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Патент USA US2105225

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Jan.’ 11, 1938. v
A. E. POLLOCK
2,105,225
UMBRELLA
Filed Aug. 29, 1936
INVENTOR.
Aldo/pf? f P0//0ck
ATTORNEY.
Patented Jan. 11, 1938
.; ~~ 3
UNITED STATES PATENT OFFICE
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2,105,225
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UMBRELLA
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Adolph E. Pollock, New York, N. Y.
Application August 29, 1936, SerialNo. 98,527
11 Claims. (Cl. 135—30)
This invention relates to umbrellas and is di- speci?ed will be apparent from the following de
rected more particularly to an umbrella con- taileddescription and from the accompanying
struction so constituted'that practically all of
drawing‘.
the parts of the structure can be dismantled
5 Without the need of tools. The'invention is‘par,ticularly directed to a construction which will
permit of substitution of one cover for another,
in order toreffect repair or replacement, or to
In the accompanying drawing, I have shown
one practical embodiment of the invention,.but 5
they structure thereof is to be understood as illus
10 occasion may require.
ing the present invention, the greater portion of 10
permit covers of different colors to‘ be used as
The structure also pro-
trative only, and not as de?ning the limits of
theinvention.
Fig. 1 is a cross section of an umbrella embody
' vides for the expeditious removal of a rib and
the staff being shown in elevation.
,
stretcher in the event of breakage thereof, and
Fig. 2 is a section on the line 2--2 of Fig. l.
the substitution therefor of a new and intact
' Fig. 3 is a Section on the line 3—-3 of Fig- 1
part
15 ‘ Heretofore, umbrella-structures have been sug-gested wherein the ribs or cover could be removed
and changed, but these structures have, in the
past, been unsatisfactory for various reasons,
notably among which weakness of structure has
Fig. 4.- is a perspective view of a grommet em
ployed in the construction.
15
Fig- 5 is a plan view of the frame on reduced
sectionshowing the manner in which the ribs
are tied together against lateral displacement.
Fig. 6 is a transverse section on the line 6-6
20 been prevalent, or the arrangement has been so
of Fig- 5- '
the present invention is to provide a simple and
economical construction of the character under
25 consideration, and which is so constituted that it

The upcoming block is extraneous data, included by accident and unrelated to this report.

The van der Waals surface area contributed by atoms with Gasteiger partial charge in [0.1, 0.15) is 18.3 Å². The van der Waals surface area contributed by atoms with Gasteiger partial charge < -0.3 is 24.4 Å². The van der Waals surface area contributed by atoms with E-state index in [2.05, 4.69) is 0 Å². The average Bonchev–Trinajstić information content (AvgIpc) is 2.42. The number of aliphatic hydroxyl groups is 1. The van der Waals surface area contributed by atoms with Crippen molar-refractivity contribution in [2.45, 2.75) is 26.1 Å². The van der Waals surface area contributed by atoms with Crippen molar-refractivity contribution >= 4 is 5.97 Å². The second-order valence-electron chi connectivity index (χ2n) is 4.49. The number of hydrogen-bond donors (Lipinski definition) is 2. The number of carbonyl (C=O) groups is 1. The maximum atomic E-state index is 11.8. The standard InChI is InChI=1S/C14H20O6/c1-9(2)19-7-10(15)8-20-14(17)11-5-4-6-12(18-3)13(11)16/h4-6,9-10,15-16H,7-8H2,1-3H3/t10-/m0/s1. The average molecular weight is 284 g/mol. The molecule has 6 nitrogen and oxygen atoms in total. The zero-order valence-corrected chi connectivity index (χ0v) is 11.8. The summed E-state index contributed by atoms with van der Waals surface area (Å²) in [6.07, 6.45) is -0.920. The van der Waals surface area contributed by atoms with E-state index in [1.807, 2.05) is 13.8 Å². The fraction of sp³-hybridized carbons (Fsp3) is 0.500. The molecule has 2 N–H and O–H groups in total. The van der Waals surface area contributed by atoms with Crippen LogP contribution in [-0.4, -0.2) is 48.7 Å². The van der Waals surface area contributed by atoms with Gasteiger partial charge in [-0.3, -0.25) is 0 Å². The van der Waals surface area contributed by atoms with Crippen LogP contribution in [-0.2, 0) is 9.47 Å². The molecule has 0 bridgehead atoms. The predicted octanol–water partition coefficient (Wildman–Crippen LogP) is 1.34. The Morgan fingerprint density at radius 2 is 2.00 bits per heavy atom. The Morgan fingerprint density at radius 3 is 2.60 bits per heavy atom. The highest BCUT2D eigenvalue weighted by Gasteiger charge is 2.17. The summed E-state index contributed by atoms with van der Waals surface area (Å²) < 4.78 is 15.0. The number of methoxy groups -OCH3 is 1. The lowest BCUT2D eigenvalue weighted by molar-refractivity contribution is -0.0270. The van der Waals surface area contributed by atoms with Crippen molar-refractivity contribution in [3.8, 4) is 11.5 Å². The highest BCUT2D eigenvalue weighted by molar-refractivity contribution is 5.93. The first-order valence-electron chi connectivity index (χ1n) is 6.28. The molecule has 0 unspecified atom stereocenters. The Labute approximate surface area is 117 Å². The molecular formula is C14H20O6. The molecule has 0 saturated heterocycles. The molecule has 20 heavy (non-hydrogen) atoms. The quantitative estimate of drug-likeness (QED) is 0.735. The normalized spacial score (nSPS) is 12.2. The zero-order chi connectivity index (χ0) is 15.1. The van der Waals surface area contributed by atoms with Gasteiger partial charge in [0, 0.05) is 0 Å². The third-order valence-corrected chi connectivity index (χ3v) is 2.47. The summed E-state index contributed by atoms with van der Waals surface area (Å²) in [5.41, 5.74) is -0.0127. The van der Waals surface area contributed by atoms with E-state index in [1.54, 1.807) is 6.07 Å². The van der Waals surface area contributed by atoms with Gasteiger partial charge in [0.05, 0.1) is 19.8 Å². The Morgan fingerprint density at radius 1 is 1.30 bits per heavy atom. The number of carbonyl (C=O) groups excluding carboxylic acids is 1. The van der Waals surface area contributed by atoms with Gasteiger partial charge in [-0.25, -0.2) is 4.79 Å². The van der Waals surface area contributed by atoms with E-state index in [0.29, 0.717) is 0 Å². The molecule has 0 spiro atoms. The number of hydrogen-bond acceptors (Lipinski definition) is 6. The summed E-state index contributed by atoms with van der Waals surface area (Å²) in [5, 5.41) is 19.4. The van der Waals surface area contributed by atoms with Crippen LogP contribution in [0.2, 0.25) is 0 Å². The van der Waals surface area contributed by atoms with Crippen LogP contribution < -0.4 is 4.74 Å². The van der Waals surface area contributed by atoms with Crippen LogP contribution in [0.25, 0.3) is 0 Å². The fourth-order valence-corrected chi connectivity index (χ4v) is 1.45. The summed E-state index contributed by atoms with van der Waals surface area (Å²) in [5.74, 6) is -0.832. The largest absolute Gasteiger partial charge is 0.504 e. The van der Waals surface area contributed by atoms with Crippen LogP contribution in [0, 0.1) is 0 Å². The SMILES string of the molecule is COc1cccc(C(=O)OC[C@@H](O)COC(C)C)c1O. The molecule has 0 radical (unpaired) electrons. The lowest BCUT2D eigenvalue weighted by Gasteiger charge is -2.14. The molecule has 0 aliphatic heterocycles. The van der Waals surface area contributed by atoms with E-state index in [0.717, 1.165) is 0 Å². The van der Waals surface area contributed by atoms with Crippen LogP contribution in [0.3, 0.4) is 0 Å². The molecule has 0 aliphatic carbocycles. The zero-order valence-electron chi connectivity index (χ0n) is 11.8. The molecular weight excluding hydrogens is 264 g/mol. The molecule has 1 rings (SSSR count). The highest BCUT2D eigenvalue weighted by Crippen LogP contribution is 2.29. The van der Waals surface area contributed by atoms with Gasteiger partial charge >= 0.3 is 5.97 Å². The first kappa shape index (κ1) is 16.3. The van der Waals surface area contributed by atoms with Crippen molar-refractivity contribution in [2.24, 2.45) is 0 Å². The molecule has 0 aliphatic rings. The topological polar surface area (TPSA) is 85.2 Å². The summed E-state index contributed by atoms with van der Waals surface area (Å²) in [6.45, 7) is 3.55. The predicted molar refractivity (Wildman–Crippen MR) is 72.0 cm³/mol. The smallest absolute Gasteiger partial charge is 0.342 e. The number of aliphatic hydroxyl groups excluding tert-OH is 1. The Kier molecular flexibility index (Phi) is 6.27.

may be promptly manipulated for the purposes
stated by the uninitiated and without the emplo'yment ofany‘tools.
\
‘
An important feature of ‘the invention resides
30 in the nove1 crown construction adapted, to be
incorporated in the crown or in the corresponding portion‘ of the runner or slide. This novel
able material such as metal or wood. It is pro
Vided With ‘an appropriate handle, not shown,
While its other end is bifurcated through the pro- 25
vision of a slot 2 which extends for a distance
from the free 0!‘ upper end 0i the Sta?. The
crown is indicated generally by the reference
character 3, while the runner or slide is des
ignated 4. The ribs are indicated at 5 and‘are 30
pivotally Connected to Spacers 6 as Shown.
The crown is of novel and unique Construction
complicated that the change could not be readily
made by inexperienced persons. The object of
'
'
'
Referring to the drawing, l designates the
staff of the umbrella. This may be of any suit
construction is strong and durable and yet is so
It embodies a sleeve 1 with which is formed a hol
constituted that it may be economically manu~
low cup-like shell 8, the upper free edge of which
20
35 factured, ‘
is externally rabbeted to provide an upstanding 35
Another feature of the invention ‘resides in a
detachable connection between the ribs and the
crown, and the stretchers and the runner, so
constituted that the ribs and stretchers may be
40 easily removed from the crown and slide when
desired, and yet will give a tight connection which
will not inadvertently become detached or rattle.Another feature of the invention resides in a
novel construction for mounting the crown of
45 the frame and the cap or ?nial of the cover in
flange of'l‘eduoed thickness, indicated at 9. A
plate or disc, It, is formed integral with the lower
edge of a sleeve II, and rests on the top of the
?ange 9. This disc is provided at its outer cir
cumference with a depending ?ange l2 which 40
eXtehdS into the Tabbet 0f the part 3, and Comes
?ush with the outer circumference of the latter.
A disc I3 is clamped between the upper edge of
the sleeve 3 and the lower edgeof the sleeve H,
and is of such diameter as to bear against the v45
proper‘ cooperative relation with the staff of the
inner periphery of the ?ange 9, and thus coop
umbrella, so that there will be proper registration of the seams of the cover with the ribs of
erate with the ?ange l2 in a manner to clamp
the ?ange 9 in place, and properly reinforce the
the frame.
part 8 against bending stresses. The lower end
This feature consists primarily in
50 registering devices mounted on the cover portion and on the crown portion, and both cooperating with a slot formed in the end of the staff,